The only thing needed to achieve a drastic improvement in the “age” of the data in Free State is to visit a lot of grid cells, and get a few records from each. When only a handful of species have been recorded in a grid cell, it is easy to bring the median of last records of species right up to the date of fieldwork!

We hope that a big effort is feasible in the Free State this autumn.

North West

This is the overall summary for LepiMAP butterflies in the North West: 259 species recorded; 18,569 records IDed to species (or subspecies); 4,126 species-grid cells (the sum of the numbers in the map); 157 out of 202 grid cells in the North West have records IDed to (sub)species. The median of the medians in the North West is 30 January 2010, so the data can be described as reasonably up-to-date. The priority here is that it is rather thin, especially in the western two-thirds of the province!

Please go west in North West!


Here is the overview for LepiMAP butterflies in Limpopo: 454 species recorded; 71,373 records IDed to species (or subspecies); 13,471 species-grid cells (the sum of the numbers in the map); only five grid cells entirely inside Limpopo have no data, out of 221 grid cells. The median of the medians in Limpopo is 1 November 2008.

Compared to the the long-term coverage map, LepiMAPping in Limpopo since July last year has been quite sparse. There’s an opportunity to make a big improvement this autumn!

Mpumalanga and Gauteng

Gauteng is in the western edge. Mpumalanga is across the centre and the east.

This is the overall summary for LepiMAP butterflies in the Mpumalanga: 442 species recorded; 44,809 records IDed to species (or subspecies); 9,176 species-grid cells (the sum of the numbers in the map); Mpumalanga touches 157 grid cells. Only two grid cells falling entirely within the province have no data, and there is another half a grid cell sharded the Free State withoug data. The median of the medians in the Mpumalanga is 4 December 2007

The overall summary for LepiMAP butterflies in Gauteng shows 263 species recorded. 30,715 records have been IDed to species (or subspecies). There are 3,777 species-grid cells (the sum of the numbers in the map). Every one of the 47 grid cells in Gauteng have records IDed to (sub)species. The median of the medians in Gauteng is 8 January 2009.

This is the map of species richness in Mpumalanga and Gauteng since July last year. The southwestern corner of Gauteng badly needs attention and there is plenty of scope for big improvements in northwest. No matter where you go in Mpumalanga, you will make a substantive contribution. There is lots of potential for autumn fieldwork in the next few months!


This is the overall summary for LepiMAP butterflies in KwaZulu-Natal: 489 species recorded; 189,921 records IDed to species (or subspecies); 16,269 species-grid cells (the sum of the numbers in the map); only one of the 174 grid cells in KwaZulu-Natal has no records IDed to (sub)species (and this is in the far south, and most of the grid cell is in the Eastern Cape! In spite of the wealth of data, the median of the medians in KwaZulu-Natal is 28 September 1994, getting on for three decades ago. In inescapable conclusion is that the KwaZulu-Natal data is getting a bit long in the tooth!

The pattern of LepiMAPping in KwaZulu-Natal is for a handful of grid cells to be done superbly well every year. It is easy to pick these out on the map! This is incredibly valuable data, because it will enable amazing analyses of long term trends and how phenology*** is changing through time. There are PhDs lurking in that part of the database, and we encourage the LepiMAPpers in these grid cells to keep on keeping on. But we really badly need some mobile LepiMAPpers to visit lots of different grid cells. To achieve a large shift to the medians in many of the grid cells will need quite intensive fieldwork, because the species richness in the grid cell is substantial. Getting the KwaZulu-Natal data up-to-date represents a really big challenge! (*** In this context, the “phenology” of a butterfly species means the period when adults are in flight.)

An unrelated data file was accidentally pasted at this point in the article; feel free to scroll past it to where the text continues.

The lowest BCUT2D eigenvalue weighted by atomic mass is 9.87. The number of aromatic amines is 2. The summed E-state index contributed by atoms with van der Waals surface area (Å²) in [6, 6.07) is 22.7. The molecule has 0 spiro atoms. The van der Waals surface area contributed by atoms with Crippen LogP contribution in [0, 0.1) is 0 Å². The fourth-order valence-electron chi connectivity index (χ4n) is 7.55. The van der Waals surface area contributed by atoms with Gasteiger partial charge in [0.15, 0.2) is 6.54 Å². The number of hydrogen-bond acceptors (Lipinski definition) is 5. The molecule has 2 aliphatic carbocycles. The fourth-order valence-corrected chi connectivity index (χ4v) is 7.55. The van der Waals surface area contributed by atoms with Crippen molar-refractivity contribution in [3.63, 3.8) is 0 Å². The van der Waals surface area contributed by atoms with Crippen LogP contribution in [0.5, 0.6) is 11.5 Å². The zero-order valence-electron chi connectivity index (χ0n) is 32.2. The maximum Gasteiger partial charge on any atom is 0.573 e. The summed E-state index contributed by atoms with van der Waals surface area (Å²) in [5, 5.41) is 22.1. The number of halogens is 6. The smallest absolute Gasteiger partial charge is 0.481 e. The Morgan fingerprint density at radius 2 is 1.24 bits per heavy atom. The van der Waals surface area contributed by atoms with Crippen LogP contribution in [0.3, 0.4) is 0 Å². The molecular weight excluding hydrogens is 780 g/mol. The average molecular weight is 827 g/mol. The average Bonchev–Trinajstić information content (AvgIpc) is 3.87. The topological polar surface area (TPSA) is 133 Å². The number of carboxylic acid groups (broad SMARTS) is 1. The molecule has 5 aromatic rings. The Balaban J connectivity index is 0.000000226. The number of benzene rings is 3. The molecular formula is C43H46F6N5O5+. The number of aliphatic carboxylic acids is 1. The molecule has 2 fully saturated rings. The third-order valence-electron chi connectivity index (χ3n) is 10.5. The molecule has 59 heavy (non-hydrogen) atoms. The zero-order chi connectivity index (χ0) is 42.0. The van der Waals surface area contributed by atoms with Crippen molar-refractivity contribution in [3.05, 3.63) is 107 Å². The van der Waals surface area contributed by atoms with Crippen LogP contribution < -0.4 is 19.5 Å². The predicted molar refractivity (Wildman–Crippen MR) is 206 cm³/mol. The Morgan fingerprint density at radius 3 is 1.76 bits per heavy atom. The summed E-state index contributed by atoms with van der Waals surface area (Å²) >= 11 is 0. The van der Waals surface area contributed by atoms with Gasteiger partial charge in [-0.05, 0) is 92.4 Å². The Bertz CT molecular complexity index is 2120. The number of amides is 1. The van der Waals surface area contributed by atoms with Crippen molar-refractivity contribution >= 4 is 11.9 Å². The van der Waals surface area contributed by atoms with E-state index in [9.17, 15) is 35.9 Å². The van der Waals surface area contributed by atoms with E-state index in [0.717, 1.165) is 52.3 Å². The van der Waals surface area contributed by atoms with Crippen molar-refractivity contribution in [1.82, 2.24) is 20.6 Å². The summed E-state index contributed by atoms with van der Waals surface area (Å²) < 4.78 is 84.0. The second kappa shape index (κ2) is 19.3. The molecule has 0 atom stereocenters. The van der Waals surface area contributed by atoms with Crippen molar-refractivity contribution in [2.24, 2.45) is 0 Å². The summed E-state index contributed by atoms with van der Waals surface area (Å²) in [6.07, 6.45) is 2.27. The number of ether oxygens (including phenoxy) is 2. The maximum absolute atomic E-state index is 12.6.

Eastern Cape

In the Eastern Cape, the quick summary for LepiMAP butterflies runs like this: 445 species recorded; 43,447 records IDed to species (or subspecies); 8,245 species-grid cells (the sum of the numbers in the map); 288 out of 314 grid cells in the Eastern Cape have records IDed to (sub)species. The median of the medians in the Eastern Province is 27 November 1988. In a nutshell, the coverage is great, but age is an issue.

… this autumn, aim for the interior of the Eastern Cape.

… this is only part of “quality”

This blog has focused on one aspect of the quality of biodiversity data, and that is “up-to-dateness”. There are lots of other dimensions of quality. Spatial quality is important too. It is quite hard to measure; the obvious coverage statistic is the percentage of grid cells with data, but we really need something more subtle which takes account of whether the data is well-scattered through the region, or whether it is concentrated in just one part of the region.

For butterflies, we would also like to have the data well scattered in time through the overall flight period, so we have a good chance of recording the species that only fly for a short period in the season. So we need a measure of seasonal quality.

We don’t only want up-to-date data, old data is also important, because it is critical for detecting expansions and contractions in distributions. It is especially valuable to have a sample of grid cells which get a lot of records, consistently, every year. So we need a measure of long-term data quality. If this dimension of quality for a region is good, then it means that the data is likely to be valuable for looking for range changes through time.

But for autumn 2021, let us focus on bringing the data in the grid cells within our reach up-to-date. No one has to do everything or be everywhere. Citizen science is about teamwork, and if we all do what we are able to do in our areas, then cumulatively we can make a big difference. Perhaps not in a single autumn, but if we keep this new mindset working into the next few years, then we will see huge changes.

As the leadership of LepiMAP (and the Virtual Museum in general), we ought to have done this important thinking years ago, and we are sorry that we didn’t. On the other hand, no other projects seem to have done any quantitative thinking along these lines, so the Virtual Museum retains global leadership in this area.


Rene Navarro developed the software used for these brand new measures up-to-dateness. Karis Daniel generated the maps.

There would not be anything to write about without the contributions of Team LepiMAP. Thank you for your support.

Les Underhill
Les Underhill
Prof Les Underhill has been Director of the Animal Demography Unit (ADU) at the University of Cape Town since it started in 1991. Although citizen science in biology is Les’s passion, his academic background is in mathematical statistics. He was awarded his PhD in abstract multivariate analyses in 1973 at UCT and what he likes to say about his PhD is that he solved a problem that no one has ever had. He soon grasped that this was not the field to which he wanted to devote his life, so he retrained himself as an applied statistician, solving real-world problems.